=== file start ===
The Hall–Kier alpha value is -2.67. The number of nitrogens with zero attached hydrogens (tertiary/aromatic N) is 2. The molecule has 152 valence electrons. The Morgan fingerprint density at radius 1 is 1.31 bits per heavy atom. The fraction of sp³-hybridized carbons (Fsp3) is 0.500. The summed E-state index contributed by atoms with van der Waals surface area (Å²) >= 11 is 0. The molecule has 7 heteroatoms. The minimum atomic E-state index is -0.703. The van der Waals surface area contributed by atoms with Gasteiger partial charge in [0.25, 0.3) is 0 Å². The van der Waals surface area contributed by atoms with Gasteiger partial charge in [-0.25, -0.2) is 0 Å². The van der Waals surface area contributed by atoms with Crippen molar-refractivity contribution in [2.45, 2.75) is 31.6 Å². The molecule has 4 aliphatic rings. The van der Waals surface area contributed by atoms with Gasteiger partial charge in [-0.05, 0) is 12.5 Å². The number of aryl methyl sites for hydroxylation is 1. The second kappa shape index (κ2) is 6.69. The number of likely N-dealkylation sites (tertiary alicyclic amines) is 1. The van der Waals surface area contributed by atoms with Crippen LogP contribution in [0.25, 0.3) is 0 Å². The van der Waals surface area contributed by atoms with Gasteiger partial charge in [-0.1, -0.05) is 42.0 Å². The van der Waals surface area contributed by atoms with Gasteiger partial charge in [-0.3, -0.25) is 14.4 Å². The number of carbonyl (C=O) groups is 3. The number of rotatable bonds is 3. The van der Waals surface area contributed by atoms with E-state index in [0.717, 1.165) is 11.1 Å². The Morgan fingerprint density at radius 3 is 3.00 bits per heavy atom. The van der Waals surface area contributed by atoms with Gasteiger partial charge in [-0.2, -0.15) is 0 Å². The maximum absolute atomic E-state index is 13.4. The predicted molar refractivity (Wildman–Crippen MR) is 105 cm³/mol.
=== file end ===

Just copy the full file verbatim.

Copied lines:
The Hall–Kier alpha value is -2.67. The number of nitrogens with zero attached hydrogens (tertiary/aromatic N) is 2. The molecule has 152 valence electrons. The Morgan fingerprint density at radius 1 is 1.31 bits per heavy atom. The fraction of sp³-hybridized carbons (Fsp3) is 0.500. The summed E-state index contributed by atoms with van der Waals surface area (Å²) >= 11 is 0. The molecule has 7 heteroatoms. The minimum atomic E-state index is -0.703. The van der Waals surface area contributed by atoms with Gasteiger partial charge in [0.25, 0.3) is 0 Å². The van der Waals surface area contributed by atoms with Gasteiger partial charge in [-0.25, -0.2) is 0 Å². The van der Waals surface area contributed by atoms with Crippen molar-refractivity contribution in [2.45, 2.75) is 31.6 Å². The molecule has 4 aliphatic rings. The van der Waals surface area contributed by atoms with Gasteiger partial charge in [-0.05, 0) is 12.5 Å². The number of aryl methyl sites for hydroxylation is 1. The second kappa shape index (κ2) is 6.69. The number of likely N-dealkylation sites (tertiary alicyclic amines) is 1. The van der Waals surface area contributed by atoms with Crippen LogP contribution in [0.25, 0.3) is 0 Å². The van der Waals surface area contributed by atoms with Gasteiger partial charge in [-0.1, -0.05) is 42.0 Å². The van der Waals surface area contributed by atoms with Gasteiger partial charge in [-0.3, -0.25) is 14.4 Å². The number of carbonyl (C=O) groups is 3. The number of rotatable bonds is 3. The van der Waals surface area contributed by atoms with E-state index in [0.717, 1.165) is 11.1 Å². The Morgan fingerprint density at radius 3 is 3.00 bits per heavy atom. The van der Waals surface area contributed by atoms with Gasteiger partial charge in [-0.2, -0.15) is 0 Å². The maximum absolute atomic E-state index is 13.4. The predicted molar refractivity (Wildman–Crippen MR) is 105 cm³/mol.